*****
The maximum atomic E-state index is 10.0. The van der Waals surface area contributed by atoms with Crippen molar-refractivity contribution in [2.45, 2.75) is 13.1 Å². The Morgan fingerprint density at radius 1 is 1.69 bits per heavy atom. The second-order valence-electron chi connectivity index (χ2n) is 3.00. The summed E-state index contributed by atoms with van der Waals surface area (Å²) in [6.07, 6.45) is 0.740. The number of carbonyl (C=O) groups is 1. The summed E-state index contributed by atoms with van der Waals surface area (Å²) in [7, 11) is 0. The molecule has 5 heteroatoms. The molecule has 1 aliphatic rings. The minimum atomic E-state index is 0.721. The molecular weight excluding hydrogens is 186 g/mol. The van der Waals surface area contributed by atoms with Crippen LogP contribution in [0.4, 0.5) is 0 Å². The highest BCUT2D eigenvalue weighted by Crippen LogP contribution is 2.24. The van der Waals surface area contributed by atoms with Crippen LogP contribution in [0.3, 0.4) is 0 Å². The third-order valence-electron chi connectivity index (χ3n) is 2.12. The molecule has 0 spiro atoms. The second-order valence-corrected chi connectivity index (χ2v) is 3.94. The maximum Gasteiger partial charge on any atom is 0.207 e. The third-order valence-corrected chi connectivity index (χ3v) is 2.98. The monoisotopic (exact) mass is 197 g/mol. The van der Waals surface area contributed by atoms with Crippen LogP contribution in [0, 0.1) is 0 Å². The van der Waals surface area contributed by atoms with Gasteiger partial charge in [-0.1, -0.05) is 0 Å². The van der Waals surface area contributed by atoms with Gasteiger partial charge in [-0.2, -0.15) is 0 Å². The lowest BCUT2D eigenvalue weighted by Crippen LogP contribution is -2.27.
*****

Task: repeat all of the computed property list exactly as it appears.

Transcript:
The maximum atomic E-state index is 10.0. The van der Waals surface area contributed by atoms with Crippen molar-refractivity contribution in [2.45, 2.75) is 13.1 Å². The Morgan fingerprint density at radius 1 is 1.69 bits per heavy atom. The second-order valence-electron chi connectivity index (χ2n) is 3.00. The summed E-state index contributed by atoms with van der Waals surface area (Å²) in [6.07, 6.45) is 0.740. The number of carbonyl (C=O) groups is 1. The summed E-state index contributed by atoms with van der Waals surface area (Å²) in [7, 11) is 0. The molecule has 5 heteroatoms. The molecule has 1 aliphatic rings. The minimum atomic E-state index is 0.721. The molecular weight excluding hydrogens is 186 g/mol. The van der Waals surface area contributed by atoms with Crippen LogP contribution in [0.4, 0.5) is 0 Å². The highest BCUT2D eigenvalue weighted by Crippen LogP contribution is 2.24. The van der Waals surface area contributed by atoms with Crippen LogP contribution in [0.3, 0.4) is 0 Å². The third-order valence-electron chi connectivity index (χ3n) is 2.12. The molecule has 0 spiro atoms. The second-order valence-corrected chi connectivity index (χ2v) is 3.94. The maximum Gasteiger partial charge on any atom is 0.207 e. The third-order valence-corrected chi connectivity index (χ3v) is 2.98. The monoisotopic (exact) mass is 197 g/mol. The van der Waals surface area contributed by atoms with Crippen LogP contribution in [0, 0.1) is 0 Å². The van der Waals surface area contributed by atoms with Gasteiger partial charge in [-0.1, -0.05) is 0 Å². The van der Waals surface area contributed by atoms with Gasteiger partial charge in [-0.2, -0.15) is 0 Å². The lowest BCUT2D eigenvalue weighted by Crippen LogP contribution is -2.27.